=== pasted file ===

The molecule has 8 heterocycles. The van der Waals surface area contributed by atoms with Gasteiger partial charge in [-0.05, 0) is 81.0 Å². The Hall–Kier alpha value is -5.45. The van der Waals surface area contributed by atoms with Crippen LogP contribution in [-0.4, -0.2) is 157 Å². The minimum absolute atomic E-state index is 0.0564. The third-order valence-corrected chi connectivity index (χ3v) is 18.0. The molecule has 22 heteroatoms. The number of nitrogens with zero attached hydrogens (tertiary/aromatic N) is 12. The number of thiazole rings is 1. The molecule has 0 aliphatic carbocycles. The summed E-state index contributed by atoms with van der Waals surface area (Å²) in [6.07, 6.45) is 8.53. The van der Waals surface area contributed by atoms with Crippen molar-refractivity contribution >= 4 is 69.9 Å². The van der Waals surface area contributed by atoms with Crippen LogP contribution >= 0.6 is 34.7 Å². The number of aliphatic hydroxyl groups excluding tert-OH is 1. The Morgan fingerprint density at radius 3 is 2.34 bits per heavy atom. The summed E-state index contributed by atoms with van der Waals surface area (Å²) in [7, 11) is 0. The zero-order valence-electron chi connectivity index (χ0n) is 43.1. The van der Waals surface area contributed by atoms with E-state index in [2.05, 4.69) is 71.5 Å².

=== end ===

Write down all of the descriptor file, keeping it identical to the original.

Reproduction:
The molecule has 8 heterocycles. The van der Waals surface area contributed by atoms with Gasteiger partial charge in [-0.05, 0) is 81.0 Å². The Hall–Kier alpha value is -5.45. The van der Waals surface area contributed by atoms with Crippen LogP contribution in [-0.4, -0.2) is 157 Å². The minimum absolute atomic E-state index is 0.0564. The third-order valence-corrected chi connectivity index (χ3v) is 18.0. The molecule has 22 heteroatoms. The number of nitrogens with zero attached hydrogens (tertiary/aromatic N) is 12. The number of thiazole rings is 1. The molecule has 0 aliphatic carbocycles. The summed E-state index contributed by atoms with van der Waals surface area (Å²) in [6.07, 6.45) is 8.53. The van der Waals surface area contributed by atoms with Crippen molar-refractivity contribution >= 4 is 69.9 Å². The van der Waals surface area contributed by atoms with Crippen LogP contribution >= 0.6 is 34.7 Å². The number of aliphatic hydroxyl groups excluding tert-OH is 1. The Morgan fingerprint density at radius 3 is 2.34 bits per heavy atom. The summed E-state index contributed by atoms with van der Waals surface area (Å²) in [7, 11) is 0. The zero-order valence-electron chi connectivity index (χ0n) is 43.1. The van der Waals surface area contributed by atoms with E-state index in [2.05, 4.69) is 71.5 Å².